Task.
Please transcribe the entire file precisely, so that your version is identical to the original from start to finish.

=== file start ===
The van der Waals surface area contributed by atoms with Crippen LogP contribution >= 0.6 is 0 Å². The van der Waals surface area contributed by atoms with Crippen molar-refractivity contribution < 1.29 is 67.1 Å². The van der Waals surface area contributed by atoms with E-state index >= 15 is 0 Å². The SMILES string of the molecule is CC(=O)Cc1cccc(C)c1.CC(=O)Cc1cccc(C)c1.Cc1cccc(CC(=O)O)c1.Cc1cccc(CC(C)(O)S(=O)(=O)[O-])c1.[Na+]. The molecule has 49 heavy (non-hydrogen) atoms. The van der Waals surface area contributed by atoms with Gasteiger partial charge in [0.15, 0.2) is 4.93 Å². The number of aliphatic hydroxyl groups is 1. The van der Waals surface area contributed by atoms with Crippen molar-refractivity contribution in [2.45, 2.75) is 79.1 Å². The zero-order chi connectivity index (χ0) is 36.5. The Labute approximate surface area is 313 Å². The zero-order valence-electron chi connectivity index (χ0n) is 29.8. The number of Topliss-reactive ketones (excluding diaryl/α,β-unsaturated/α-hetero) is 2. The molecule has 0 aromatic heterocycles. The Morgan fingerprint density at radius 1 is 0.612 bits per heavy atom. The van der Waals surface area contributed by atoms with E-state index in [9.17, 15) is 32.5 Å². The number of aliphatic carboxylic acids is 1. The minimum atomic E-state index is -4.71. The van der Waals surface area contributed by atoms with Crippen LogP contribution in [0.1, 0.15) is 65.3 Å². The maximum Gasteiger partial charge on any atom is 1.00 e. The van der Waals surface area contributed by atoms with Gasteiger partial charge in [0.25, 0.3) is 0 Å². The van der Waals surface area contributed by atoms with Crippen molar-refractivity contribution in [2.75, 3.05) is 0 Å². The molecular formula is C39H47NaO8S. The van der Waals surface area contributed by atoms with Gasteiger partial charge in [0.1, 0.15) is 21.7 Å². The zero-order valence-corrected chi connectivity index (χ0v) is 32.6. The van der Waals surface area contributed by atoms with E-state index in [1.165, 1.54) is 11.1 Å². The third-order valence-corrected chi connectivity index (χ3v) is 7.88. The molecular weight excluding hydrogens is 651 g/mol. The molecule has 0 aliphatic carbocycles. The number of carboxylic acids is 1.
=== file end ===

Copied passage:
The van der Waals surface area contributed by atoms with Crippen LogP contribution >= 0.6 is 0 Å². The van der Waals surface area contributed by atoms with Crippen molar-refractivity contribution < 1.29 is 67.1 Å². The van der Waals surface area contributed by atoms with E-state index >= 15 is 0 Å². The SMILES string of the molecule is CC(=O)Cc1cccc(C)c1.CC(=O)Cc1cccc(C)c1.Cc1cccc(CC(=O)O)c1.Cc1cccc(CC(C)(O)S(=O)(=O)[O-])c1.[Na+]. The molecule has 49 heavy (non-hydrogen) atoms. The van der Waals surface area contributed by atoms with Gasteiger partial charge in [0.15, 0.2) is 4.93 Å². The number of aliphatic hydroxyl groups is 1. The van der Waals surface area contributed by atoms with Crippen molar-refractivity contribution in [2.45, 2.75) is 79.1 Å². The zero-order chi connectivity index (χ0) is 36.5. The Labute approximate surface area is 313 Å². The zero-order valence-electron chi connectivity index (χ0n) is 29.8. The number of Topliss-reactive ketones (excluding diaryl/α,β-unsaturated/α-hetero) is 2. The molecule has 0 aromatic heterocycles. The Morgan fingerprint density at radius 1 is 0.612 bits per heavy atom. The van der Waals surface area contributed by atoms with E-state index in [9.17, 15) is 32.5 Å². The number of aliphatic carboxylic acids is 1. The minimum atomic E-state index is -4.71. The van der Waals surface area contributed by atoms with Crippen LogP contribution in [0.1, 0.15) is 65.3 Å². The maximum Gasteiger partial charge on any atom is 1.00 e. The van der Waals surface area contributed by atoms with Gasteiger partial charge in [0.25, 0.3) is 0 Å². The van der Waals surface area contributed by atoms with Crippen molar-refractivity contribution in [2.75, 3.05) is 0 Å². The molecular formula is C39H47NaO8S. The van der Waals surface area contributed by atoms with Gasteiger partial charge in [0.1, 0.15) is 21.7 Å². The zero-order valence-corrected chi connectivity index (χ0v) is 32.6. The van der Waals surface area contributed by atoms with E-state index in [1.165, 1.54) is 11.1 Å². The third-order valence-corrected chi connectivity index (χ3v) is 7.88. The molecular weight excluding hydrogens is 651 g/mol. The molecule has 0 aliphatic carbocycles. The number of carboxylic acids is 1.